Someone else says it's 16 m above sea level according to Google Maps, but I can't find that info on Google Maps myself. (But it does label it as "306m-high glass & steel tower with views", if I'm zoomed in the right amount. I can't see that string anywhere else.)

Another says it's 16 m above sea level, according to "the Ordinance Datum figures". Presumably they mean Ordnance Datum; that's not a source, their point is to talk about "what is the zero-point that this is 16 m above".5 (In different comments they say 16 or 17 m, but I'm pretty sure they mean 16.)

On the next page, someone links to a nearby ordnance survey benchmark which seemingly puts the ground there at 4.563 m above sea level. (But we get 3dp precision for the height of the mark above sea level, and only 1dp precision for its height above ground level, which is sus. Probably best stick to 4.5 m above sea level, and then the Shard would be somewhat close to that - unless there are steps or a steep hill in between, and I'm sure there are some nearby.) (The benchmarks site doesn't have an FAQ entry for "what actually are these things we've catalogued so painstakingly", so here's Ordnance Survey explianing them. I think "cut mark" just means "we marked the location by making a cut in the wall somewhere".)

Someone else on the next page says Bing Maps has an Ordnance Survey overlay. Looking at that: the Shard is contained in a fairly small contour line, but that line isn't marked with a height. The next-nearest contour I can find is marked 10 (which is in meters), so this one could be either 5 or 15, making both 16 m and "somewhat close to 4.5 m" plausible, which is frankly ridiculous.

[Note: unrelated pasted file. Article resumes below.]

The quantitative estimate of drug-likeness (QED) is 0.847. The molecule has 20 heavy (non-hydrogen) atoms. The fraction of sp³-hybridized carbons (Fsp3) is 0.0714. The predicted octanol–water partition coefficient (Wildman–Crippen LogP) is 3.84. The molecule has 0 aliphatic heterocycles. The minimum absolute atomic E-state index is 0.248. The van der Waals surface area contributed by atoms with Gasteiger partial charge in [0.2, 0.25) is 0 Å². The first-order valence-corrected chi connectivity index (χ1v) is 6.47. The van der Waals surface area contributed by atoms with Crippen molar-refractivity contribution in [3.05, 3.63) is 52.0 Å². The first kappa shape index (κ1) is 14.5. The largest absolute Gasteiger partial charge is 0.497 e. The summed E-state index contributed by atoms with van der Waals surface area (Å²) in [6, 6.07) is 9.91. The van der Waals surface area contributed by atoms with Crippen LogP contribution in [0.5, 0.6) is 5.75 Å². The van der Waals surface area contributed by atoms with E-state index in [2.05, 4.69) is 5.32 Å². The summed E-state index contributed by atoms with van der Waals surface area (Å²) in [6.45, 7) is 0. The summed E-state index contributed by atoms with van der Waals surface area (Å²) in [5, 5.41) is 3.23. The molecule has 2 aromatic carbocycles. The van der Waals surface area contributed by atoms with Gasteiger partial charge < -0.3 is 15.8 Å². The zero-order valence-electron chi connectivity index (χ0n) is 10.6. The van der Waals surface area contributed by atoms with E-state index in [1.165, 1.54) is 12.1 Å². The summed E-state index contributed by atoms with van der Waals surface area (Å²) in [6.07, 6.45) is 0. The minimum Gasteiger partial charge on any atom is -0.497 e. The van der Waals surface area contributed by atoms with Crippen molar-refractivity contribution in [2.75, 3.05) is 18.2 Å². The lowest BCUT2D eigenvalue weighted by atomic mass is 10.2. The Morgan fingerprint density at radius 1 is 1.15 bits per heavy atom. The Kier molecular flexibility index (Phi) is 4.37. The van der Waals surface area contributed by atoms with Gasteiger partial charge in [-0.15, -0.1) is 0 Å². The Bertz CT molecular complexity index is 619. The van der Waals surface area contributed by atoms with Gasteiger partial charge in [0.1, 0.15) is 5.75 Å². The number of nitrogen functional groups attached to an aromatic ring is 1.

There's this topographic map. It doesn't have the Shard actually labeled, but clicking various points inside its outline I can get between 15 and 20 m. I don't think there's actually a 4-6 m difference between different corners of the base of the Shard, so this seems unreliable. And points near the benchmark seem to be about 12-15 m. It's plausibly using a different zero point than Ordnance Survey?

I couldn't find any more topographic data for free. This site might help, but I'd need to register for an account and I'm not sure that would be enough.

This pdf hosted on the CTBUH domain says 310 m height. There's also this pdf which doesn't give a height, but does have a ground configuration table; we have "made ground" from +4.7 m OD to 0.0 m OD, matching the OS benchmark. Other pdfs in the search result say 306 m, 306 m, and 1,016 ft / 310 m.

Wikiarquitecture: 310 m.

This drawing: 306 m.

And that's it for googling.

Oh! This is kind of embarrassing to admit, but even though I go by the Shard pretty often I don't have a good sense of the road layout near it, or indeed which building in the road layout is the Shard. (When you're next to it and not looking up, it's much like any other building.) But scrolling around street view for a bit to refresh my memory, I realize it has ground-level exits on at least two different floors, with an outside escalator that's probably something around 10 m elevation. (On screen it's about 4.5x the height of that guy, so I'd guess a bit under. And I think I count 36 escalator steps, this says typical escalator step rise is 8 1/2 in, which makes 7.77 m.) There's also a pedestrian walkway going underneath the level of the upper street, but that's too wide to think of as a bridge. So actually, a 4-6 m difference between corners is totally reasonable; what counts as "ground level" when you're inside a building like that? Still, the topographic map disagrees with OS about the benchmark too.

I searched HM Land Registry for the Shard, but the results don't give me anything interesting. It was a long shot.